Title says it all. Thanks to JWPalmer for suggesting this in a round about way in another thread.
Title says it all. Thanks to JWPalmer for suggesting this in a round about way in another thread.
Did you intentionally leave out "intelligent"* from the thread title?
*(as in "... intelligent life ...")
USDA Zone 7A Elevation 1400 ft
My opinion is yes. With all of the billions of stars and probably hundreds of millions of planetary systems (I don't know what the latest estimates of numbers are) it would be difficult to imagine that the only life is on Earth. Earth may have the only life in our solar system but even that won't be answered for many years. If there is life somewhere in the Universe outside our own star system humans will probably never find it due to the distances involved unless faster-than-light transportation is developed. That is a whole other topic.
I am trying to avoid controversial subject after the recent "state of the United States" thread but oh way the hell....
My opinion is no, probably going to get hammered here. Problems of having a classical education.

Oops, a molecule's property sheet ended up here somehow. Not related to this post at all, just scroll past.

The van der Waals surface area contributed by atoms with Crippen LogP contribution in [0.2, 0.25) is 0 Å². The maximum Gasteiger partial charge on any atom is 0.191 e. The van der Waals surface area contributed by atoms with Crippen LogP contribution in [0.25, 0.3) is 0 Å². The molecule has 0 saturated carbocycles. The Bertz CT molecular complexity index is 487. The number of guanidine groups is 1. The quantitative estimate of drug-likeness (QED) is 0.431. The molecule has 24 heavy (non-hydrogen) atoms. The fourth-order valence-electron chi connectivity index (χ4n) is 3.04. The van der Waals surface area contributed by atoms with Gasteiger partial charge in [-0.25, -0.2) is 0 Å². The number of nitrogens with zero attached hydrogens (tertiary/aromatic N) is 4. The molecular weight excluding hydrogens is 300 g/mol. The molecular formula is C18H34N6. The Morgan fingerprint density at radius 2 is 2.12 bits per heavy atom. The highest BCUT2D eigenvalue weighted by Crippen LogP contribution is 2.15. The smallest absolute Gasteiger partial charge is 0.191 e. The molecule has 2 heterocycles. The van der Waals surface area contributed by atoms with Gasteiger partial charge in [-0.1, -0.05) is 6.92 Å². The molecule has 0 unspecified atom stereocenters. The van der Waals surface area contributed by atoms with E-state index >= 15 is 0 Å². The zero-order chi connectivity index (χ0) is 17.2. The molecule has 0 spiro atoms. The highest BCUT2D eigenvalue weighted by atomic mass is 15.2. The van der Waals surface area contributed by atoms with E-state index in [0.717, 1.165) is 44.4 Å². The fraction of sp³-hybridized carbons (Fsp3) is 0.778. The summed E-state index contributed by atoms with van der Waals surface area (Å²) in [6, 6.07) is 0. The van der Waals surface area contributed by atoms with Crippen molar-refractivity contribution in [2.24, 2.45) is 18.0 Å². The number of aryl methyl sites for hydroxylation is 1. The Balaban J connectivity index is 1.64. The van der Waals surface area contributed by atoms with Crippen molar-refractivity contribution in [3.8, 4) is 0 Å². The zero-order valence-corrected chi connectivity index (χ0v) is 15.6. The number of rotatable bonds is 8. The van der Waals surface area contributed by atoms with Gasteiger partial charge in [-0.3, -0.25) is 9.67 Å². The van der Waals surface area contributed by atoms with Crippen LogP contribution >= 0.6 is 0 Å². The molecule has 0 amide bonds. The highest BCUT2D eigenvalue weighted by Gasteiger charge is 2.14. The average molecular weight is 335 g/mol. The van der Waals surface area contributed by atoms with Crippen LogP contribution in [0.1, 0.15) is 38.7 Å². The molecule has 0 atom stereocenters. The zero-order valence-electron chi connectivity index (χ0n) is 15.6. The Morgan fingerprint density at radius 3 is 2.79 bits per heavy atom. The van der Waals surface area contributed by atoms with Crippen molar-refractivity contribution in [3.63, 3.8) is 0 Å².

I would start with a few things but first, "The Fermi Paradox." (https://en.wikipedia.org/wiki/Fermi_paradox). Enrico Fermi was an American Physicist who developed the first nuclear reactor, won the 1938 Nobel Price for Physics (although where I live, you can't swing a dead cat without hitting a Nobel Prize winner) and is referred to as the Father of Nuclear Age. During a casual lunch at Los Alamos in the Summer of 1950, the discussion came up about a slew of recent UFO reports and if there was alien life. Fermis comments, although not exact, were "Where is everybody?" The long and short of it is that while there are billions of stars in the Galaxy, and the probability is that a few may have earth like structures hence the thought that "life" may exist. However, to develop into an intelligent begins to decrease the probabilities which is then referred to as the "Filters." Out of the planets that might support life, how many can develop to the stage of , lets say, bacteria? Dinosaurs? Walk upright? The the filter begin to include things like the planet being destroyed by a meteorite or a solar flare? How about pandemics or war? All of these consideration further reduce the possibility of get to a primitive space program and then being able to figure out near light speed, then being able to withstand the radiation of open space and the time to travel from one universe to another. Unlikely-if so, where are they?